Circulation and frontline service – the forgotten library profession?

We have a mission: impossible. A library will try to provide the knowledge our users require, knowing it will never have the resources to do so. So we lend and ensure that the limited materials we have are shared amongst our users. Behind the scenes, our colleagues are working hard to find out what our users want, to get the resources, to get more for our money, to make everything better, easier, quicker. We hate saying no and we’re always trying to find a way to say yes. The library is in a period of transistion, always, and at the frontline we’re trying to bridge the gap between the old and the new, the known and the unknown.

Everything we offer we do so without distinctions of class, culture, age, gender, race, disability, status. At the heart of our service is a commitment to equal opportunities – to treat everyone as a individual and give them the help they need to get access to the material they need.

Yet we are there for thousands of staff and tens of thousands of students. At the frontline of our library service we see more members of our community in one day than many others see in a week. We are still providing a traditional library service, managing hundreds of thousands of items and ensuring that as many people as possible can access this material as quickly as possible. Our users still want print; it’s essential. And we don’t have a copy of a book for everyone that needs it. So we continue to work within a set of circulation policies and procedures with rules that we enforce to ensure consistency, equality and fairness. It’s not easy. We have to be hard to be fair. We don’t always have the answers people want, and we’re not always popular. But we’re constantly questioning what we’re doing and changing when we can.

And as the profession continues to change, at the frontline we’re trying to keep up. We’re asked questions and come up against problems all the time, and the answer’s not always obvious. There’s a mind boggling array of information out there and it’s our responsibility at the frontline to know in which direction to point our users, to know and to tell them what the options are, that someone can find a solution for them even if we can’t provide it ourselves.

Sometimes frontline staff are seen as automatons, easily replaced by self-service. But that is to forget the amount of work that goes into running and improving a circulation service – to solve problems, to make things run smoothly, to make them run better. And more importantly it is to forget the possibilities of human intuition, the small exchanges that can lead to someone picking up on a baffled look, to someone completing the end of a question the user didn’t know how to ask. We are there for them when they don’t know where to start. We are there for them on the night before they have to hand in an essay, giving them something that we hope will lead them to discovering and utilising the full potential of the library.

Some of us are library professionals, some of us para-professionals, some of us just work in a nice place, where we meet nice people. We are all human. We have good days and bad days. Sometimes we don’t know the answer. Sometimes we have to say no. But we are here, trying to do our best not just for the individuals, but for the whole community.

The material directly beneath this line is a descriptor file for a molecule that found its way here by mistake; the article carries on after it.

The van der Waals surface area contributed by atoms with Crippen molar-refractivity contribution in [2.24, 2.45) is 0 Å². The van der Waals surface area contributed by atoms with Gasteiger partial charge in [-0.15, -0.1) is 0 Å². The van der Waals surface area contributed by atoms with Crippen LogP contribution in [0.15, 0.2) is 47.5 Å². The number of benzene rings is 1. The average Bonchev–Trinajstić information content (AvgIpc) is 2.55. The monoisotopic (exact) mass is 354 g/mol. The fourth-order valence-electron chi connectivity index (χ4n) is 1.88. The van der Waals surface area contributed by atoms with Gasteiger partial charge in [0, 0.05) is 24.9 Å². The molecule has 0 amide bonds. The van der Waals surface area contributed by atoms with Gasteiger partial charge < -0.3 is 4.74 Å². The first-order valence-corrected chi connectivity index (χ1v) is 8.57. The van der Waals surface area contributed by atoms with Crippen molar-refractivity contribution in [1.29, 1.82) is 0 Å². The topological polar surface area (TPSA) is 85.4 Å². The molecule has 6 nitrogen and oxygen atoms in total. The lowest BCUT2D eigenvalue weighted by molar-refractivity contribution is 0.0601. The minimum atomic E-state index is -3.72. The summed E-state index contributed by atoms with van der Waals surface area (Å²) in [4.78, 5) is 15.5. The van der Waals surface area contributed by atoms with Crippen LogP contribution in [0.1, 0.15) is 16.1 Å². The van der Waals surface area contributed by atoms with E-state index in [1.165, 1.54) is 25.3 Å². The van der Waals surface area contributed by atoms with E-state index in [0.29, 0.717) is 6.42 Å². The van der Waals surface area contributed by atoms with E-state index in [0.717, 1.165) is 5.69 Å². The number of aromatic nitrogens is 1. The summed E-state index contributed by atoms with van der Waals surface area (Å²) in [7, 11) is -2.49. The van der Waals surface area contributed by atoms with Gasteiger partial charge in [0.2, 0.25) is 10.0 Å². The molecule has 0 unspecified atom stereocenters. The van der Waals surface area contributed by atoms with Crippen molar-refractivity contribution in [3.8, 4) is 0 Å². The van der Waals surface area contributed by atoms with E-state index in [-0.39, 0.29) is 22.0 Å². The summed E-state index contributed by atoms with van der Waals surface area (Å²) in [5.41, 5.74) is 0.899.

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3 thoughts on “Circulation and frontline service – the forgotten library profession?

  1. I think Circulation is often a victim of the (in my opinion rather fake) distinction between professional and non-professional roles (or librarian/non-librarian to use the terms of your earlier post). Perhaps it is because lots of librarians, including me, start at the issue desk so think that to progress is to get away; perhaps there is also the constant inaccurate comparison with shop counter work. Although I probably follow the wrong conversations now I live in a cataloguing ivory tower, it doesn’t seem to seen as a distinct aspect of librarianship, like enquiry work, cataloguing, or subject liaison. It really should of course as it includes bits of all of these, as well as having to deal with the consequences and failings of the work done by all of them, on top of its own unique challenges.

    Perhaps overdoing it, but Churchill said of the commander of the British fleet in WW1 that “Jellicoe was the only man on either side who could lose the war in an afternoon.” I think the issue desk has a similar relation to the reputation of the library. As a librarian I’ve only ever made someone cry (fines) and been called a w***er (prompt Christmas closure) on the issue desk but I’ve only ever been called “My favourite librarian” on the issue desk too.

    1. Thanks for leaving a reply, I completely agree. And yes you certainly see a lot at the issue desks and you can’t beat someone saying how great your service has been, it’s worth putting up with the bad!
      I think the only thing you can do is try and work somewhere where you think you can be useful to your users and it’s possible to do this in any area of library work.

  2. Thank you for the insightful post, I agree with your idea that libraries are constantly in transition. I suppose we are aiming to create the shortest and most easily traversable bridge possible! I also think that people forget about the value of human intuition on frontline services. There have been plenty of times when I’ve guessed what the baffled look is about and tried to help.

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